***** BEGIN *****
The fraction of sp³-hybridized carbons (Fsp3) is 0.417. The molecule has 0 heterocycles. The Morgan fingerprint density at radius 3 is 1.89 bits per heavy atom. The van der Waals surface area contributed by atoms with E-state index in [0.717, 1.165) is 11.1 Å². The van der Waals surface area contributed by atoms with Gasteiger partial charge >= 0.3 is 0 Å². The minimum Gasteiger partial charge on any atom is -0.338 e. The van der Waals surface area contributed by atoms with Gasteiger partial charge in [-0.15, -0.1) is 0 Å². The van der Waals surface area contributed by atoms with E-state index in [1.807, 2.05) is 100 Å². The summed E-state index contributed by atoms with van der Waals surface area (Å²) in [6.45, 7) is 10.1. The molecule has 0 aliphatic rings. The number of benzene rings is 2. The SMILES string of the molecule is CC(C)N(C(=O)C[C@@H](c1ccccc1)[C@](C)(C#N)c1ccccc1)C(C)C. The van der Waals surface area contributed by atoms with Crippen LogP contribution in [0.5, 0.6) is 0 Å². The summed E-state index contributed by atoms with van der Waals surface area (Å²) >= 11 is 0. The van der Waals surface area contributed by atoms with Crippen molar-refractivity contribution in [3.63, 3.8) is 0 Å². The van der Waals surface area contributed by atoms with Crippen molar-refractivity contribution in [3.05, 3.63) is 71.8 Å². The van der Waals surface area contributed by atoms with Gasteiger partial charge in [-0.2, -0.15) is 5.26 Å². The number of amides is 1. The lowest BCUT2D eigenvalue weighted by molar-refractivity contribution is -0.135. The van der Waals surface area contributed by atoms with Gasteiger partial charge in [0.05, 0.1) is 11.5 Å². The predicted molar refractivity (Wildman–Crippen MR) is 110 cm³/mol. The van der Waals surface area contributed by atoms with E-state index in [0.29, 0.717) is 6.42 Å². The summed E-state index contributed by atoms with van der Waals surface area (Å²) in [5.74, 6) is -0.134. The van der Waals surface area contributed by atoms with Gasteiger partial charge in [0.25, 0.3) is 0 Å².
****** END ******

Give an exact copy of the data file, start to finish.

The fraction of sp³-hybridized carbons (Fsp3) is 0.417. The molecule has 0 heterocycles. The Morgan fingerprint density at radius 3 is 1.89 bits per heavy atom. The van der Waals surface area contributed by atoms with E-state index in [0.717, 1.165) is 11.1 Å². The van der Waals surface area contributed by atoms with Gasteiger partial charge >= 0.3 is 0 Å². The minimum Gasteiger partial charge on any atom is -0.338 e. The van der Waals surface area contributed by atoms with Gasteiger partial charge in [-0.15, -0.1) is 0 Å². The van der Waals surface area contributed by atoms with E-state index in [1.807, 2.05) is 100 Å². The summed E-state index contributed by atoms with van der Waals surface area (Å²) in [6.45, 7) is 10.1. The molecule has 0 aliphatic rings. The number of benzene rings is 2. The SMILES string of the molecule is CC(C)N(C(=O)C[C@@H](c1ccccc1)[C@](C)(C#N)c1ccccc1)C(C)C. The van der Waals surface area contributed by atoms with Crippen LogP contribution in [0.5, 0.6) is 0 Å². The summed E-state index contributed by atoms with van der Waals surface area (Å²) >= 11 is 0. The van der Waals surface area contributed by atoms with Crippen molar-refractivity contribution in [3.63, 3.8) is 0 Å². The van der Waals surface area contributed by atoms with Crippen molar-refractivity contribution in [3.05, 3.63) is 71.8 Å². The van der Waals surface area contributed by atoms with Gasteiger partial charge in [-0.2, -0.15) is 5.26 Å². The number of amides is 1. The lowest BCUT2D eigenvalue weighted by molar-refractivity contribution is -0.135. The van der Waals surface area contributed by atoms with Gasteiger partial charge in [0.05, 0.1) is 11.5 Å². The predicted molar refractivity (Wildman–Crippen MR) is 110 cm³/mol. The van der Waals surface area contributed by atoms with E-state index in [0.29, 0.717) is 6.42 Å². The summed E-state index contributed by atoms with van der Waals surface area (Å²) in [5.74, 6) is -0.134. The van der Waals surface area contributed by atoms with Gasteiger partial charge in [0.25, 0.3) is 0 Å².